SAN DIEGO - U.S. Customs and Border Protection agriculture specialists are busy this week making sure that personal and commercial importations of Mother’s Day flowers are free from insects, pests and diseases that could harm the agricultural and floral industries of the United States. Mother’s Day observance is Sunday in the U.S. whereas in Mexico, it will be celebrated May 10.
“Our agriculture specialists are vigilant every day of the year to protect the U.S. agriculture industry, but for Mother’s Day, we see an increase in the number of flowers being brought in,” said Pete Flores, CBP Director of Field Operations in San Diego. “We remind travelers that they must declare all flowers being brought into the U.S.”
CBP strongly encourages the public to consult the CBP website before they import floral arrangements so they know which flowers are permissible and which are prohibited or restricted. CBP suggests those who plan to import flowers and plants from Mexico to advise their florist that the arrangements are destined for U.S. delivery. Some flowers and plant materials commonly found in floral arrangements at southwest border ports of entry are prohibited. Those include gladiolas and chrysanthemums as well as murraya (commonly known as orange jasmine) and choysia (both floral fillers) due to pest risk. Travelers are also prohibited from bringing potted plants with soil.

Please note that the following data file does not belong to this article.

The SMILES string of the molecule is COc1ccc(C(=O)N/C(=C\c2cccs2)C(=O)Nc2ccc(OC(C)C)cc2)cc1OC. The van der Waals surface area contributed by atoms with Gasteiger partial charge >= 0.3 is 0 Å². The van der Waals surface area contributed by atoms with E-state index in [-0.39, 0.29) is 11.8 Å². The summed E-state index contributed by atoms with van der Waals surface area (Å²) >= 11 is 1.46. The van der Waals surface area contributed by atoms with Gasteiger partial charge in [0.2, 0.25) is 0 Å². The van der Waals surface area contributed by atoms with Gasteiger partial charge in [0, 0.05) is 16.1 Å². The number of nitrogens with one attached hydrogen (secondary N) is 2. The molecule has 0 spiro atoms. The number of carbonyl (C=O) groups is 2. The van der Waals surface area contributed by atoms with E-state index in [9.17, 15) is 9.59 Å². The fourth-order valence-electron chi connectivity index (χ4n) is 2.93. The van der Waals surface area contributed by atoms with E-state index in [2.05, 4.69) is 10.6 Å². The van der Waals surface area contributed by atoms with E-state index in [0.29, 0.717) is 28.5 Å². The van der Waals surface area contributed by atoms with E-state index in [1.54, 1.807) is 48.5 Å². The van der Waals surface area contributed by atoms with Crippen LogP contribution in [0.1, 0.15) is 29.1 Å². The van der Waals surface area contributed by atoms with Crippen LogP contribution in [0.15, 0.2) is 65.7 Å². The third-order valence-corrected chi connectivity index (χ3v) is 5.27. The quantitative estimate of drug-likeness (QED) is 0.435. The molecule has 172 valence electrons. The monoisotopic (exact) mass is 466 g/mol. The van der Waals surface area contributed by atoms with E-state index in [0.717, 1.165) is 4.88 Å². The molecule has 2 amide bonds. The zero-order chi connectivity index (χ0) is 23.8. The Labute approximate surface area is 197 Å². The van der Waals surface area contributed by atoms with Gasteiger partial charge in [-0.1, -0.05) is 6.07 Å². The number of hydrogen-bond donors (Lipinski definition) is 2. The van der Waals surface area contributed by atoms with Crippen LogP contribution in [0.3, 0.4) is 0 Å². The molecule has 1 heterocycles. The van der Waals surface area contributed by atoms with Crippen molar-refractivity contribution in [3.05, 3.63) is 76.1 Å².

While a relatively small number of harmful pests are found among the millions of stems inspected by CBP, a single dangerous pest could cause millions of dollars of damage to our nation’s crops.
CBP recommends that people who wish to import flowers, plant materials, and other agricultural items consult the CBP Info Center section on the CBP website before they travel.
They should also declare all items they’ve acquired abroad to CBP officers to avoid civil or criminal penalties and reduce the risk of introducing pest and disease to the U.S.
Traditionally, Mother’s Day, Valentine’s Day and the Easter holiday weekend are times when CBP agriculture specialists are very busy inspecting floral arrangements. At international ports of entry, land borders, and international mail facilities, CBP agriculture specialists are the front line in the fight against the introduction of insects, pests and diseases into the United States.
U.S. Customs and Border Protection is the unified border agency within the Department of Homeland Security charged with the management, control and protection of our nation's borders at and between the official ports of entry. CBP is charged with keeping terrorists and terrorist weapons out of the country while enforcing hundreds of U.S. laws.